Online courses, new day camps, and tapping stimulus funds are ways to minimize 'learning loss.'
With apologies to Gershwin: Summertime ... and the learnin' ain't easy.
Educators and parents always try to minimize "learning loss" during the lazy days of summer. But this year, dire budget scenarios make it especially challenging. Some school districts have canceled summer school altogether, while others have reduced the slots available for academic and enrichment activities.
The good news is, tough times beget creative solutions: online courses, schools pairing with community groups to sponsor day camps, and districts tapping federal stimulus funds to keep summer school going.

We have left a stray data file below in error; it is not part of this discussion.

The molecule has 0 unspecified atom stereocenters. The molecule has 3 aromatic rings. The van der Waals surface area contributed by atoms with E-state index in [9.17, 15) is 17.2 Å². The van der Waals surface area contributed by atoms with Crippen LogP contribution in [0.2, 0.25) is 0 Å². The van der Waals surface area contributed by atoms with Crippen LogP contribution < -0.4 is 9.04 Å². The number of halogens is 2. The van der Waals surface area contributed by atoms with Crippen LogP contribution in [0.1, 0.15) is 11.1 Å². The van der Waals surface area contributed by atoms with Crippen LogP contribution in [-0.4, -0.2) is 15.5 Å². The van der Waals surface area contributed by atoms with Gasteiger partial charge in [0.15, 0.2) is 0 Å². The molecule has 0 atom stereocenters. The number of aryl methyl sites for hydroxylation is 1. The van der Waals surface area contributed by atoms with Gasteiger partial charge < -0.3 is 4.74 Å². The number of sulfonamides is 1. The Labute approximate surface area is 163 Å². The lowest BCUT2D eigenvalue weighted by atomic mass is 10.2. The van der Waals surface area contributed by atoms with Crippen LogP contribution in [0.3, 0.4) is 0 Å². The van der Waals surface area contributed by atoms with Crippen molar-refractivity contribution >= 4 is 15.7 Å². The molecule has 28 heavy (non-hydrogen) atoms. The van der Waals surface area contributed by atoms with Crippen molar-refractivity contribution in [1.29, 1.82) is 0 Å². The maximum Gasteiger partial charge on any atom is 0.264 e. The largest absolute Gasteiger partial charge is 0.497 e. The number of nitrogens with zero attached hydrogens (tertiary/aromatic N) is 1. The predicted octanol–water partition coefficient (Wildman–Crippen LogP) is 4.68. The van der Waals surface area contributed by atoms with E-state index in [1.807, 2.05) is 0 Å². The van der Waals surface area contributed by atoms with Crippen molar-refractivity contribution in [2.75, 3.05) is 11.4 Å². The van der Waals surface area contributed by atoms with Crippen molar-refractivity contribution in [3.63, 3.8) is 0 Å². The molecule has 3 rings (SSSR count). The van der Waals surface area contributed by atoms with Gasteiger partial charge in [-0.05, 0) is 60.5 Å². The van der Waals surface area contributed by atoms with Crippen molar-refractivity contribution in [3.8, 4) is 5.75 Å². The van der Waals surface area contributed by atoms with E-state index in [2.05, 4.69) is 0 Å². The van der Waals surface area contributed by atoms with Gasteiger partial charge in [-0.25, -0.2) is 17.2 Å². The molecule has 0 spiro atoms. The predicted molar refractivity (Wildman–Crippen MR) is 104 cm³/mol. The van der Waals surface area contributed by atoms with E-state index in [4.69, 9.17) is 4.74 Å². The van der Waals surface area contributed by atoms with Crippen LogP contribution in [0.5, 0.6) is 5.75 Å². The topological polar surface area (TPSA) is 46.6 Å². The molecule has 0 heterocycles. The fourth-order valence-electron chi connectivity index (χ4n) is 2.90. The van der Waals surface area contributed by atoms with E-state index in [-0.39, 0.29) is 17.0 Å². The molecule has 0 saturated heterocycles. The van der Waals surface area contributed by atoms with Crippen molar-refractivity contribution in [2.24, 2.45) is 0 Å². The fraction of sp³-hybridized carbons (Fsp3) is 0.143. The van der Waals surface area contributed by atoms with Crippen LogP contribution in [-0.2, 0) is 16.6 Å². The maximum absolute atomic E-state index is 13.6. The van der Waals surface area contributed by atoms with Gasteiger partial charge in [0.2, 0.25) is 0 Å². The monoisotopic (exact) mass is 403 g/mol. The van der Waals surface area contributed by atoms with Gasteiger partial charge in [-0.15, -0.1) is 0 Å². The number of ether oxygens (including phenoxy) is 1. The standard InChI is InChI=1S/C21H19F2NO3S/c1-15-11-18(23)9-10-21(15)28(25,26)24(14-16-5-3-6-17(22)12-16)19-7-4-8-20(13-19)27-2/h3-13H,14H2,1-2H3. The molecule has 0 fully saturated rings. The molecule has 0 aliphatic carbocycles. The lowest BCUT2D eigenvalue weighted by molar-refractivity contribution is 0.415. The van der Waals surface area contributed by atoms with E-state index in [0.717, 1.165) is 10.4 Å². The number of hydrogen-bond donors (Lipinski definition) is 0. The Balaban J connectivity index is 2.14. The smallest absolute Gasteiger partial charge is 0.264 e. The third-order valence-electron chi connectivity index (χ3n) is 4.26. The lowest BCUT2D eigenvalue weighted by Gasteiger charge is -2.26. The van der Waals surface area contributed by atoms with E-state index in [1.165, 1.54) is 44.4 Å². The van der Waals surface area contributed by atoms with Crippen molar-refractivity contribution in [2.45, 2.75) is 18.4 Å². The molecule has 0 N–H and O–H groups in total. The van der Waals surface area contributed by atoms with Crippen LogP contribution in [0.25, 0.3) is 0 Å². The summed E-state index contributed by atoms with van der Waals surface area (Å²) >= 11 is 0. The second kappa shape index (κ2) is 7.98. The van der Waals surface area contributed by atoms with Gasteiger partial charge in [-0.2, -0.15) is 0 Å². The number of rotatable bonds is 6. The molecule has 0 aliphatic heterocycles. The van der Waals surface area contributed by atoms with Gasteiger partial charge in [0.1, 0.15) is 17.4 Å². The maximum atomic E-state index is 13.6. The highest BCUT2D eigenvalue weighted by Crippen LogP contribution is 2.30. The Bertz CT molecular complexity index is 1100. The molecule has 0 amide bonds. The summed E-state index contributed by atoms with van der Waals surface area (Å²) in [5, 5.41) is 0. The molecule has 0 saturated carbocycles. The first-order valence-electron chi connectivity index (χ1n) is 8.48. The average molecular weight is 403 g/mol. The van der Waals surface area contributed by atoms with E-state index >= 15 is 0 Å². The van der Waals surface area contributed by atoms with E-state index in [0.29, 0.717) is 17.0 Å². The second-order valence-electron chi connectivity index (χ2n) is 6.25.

"It is going to take entire communities coming together to figure out ways to keep kids healthy, safe, and learning during the summer months," says Ron Fairchild, executive director of the National Center for Summer Learning at Johns Hopkins University in Baltimore.
For students struggling to catch up in reading and math, the loss of summer school doesn't bode well. A recent Johns Hopkins study found that 65 percent of the academic gaps between low-income ninth-graders and their peers can be attributed to unequal summer learning opportunities during the elementary grades.
"The kids who desperately need these opportunities ... are going to experience tremendous setbacks this summer," Mr. Fairchild says. Districts making cuts may save money now, he says, "but in essence they are incurring a huge debt in terms of the interventions that will be required later."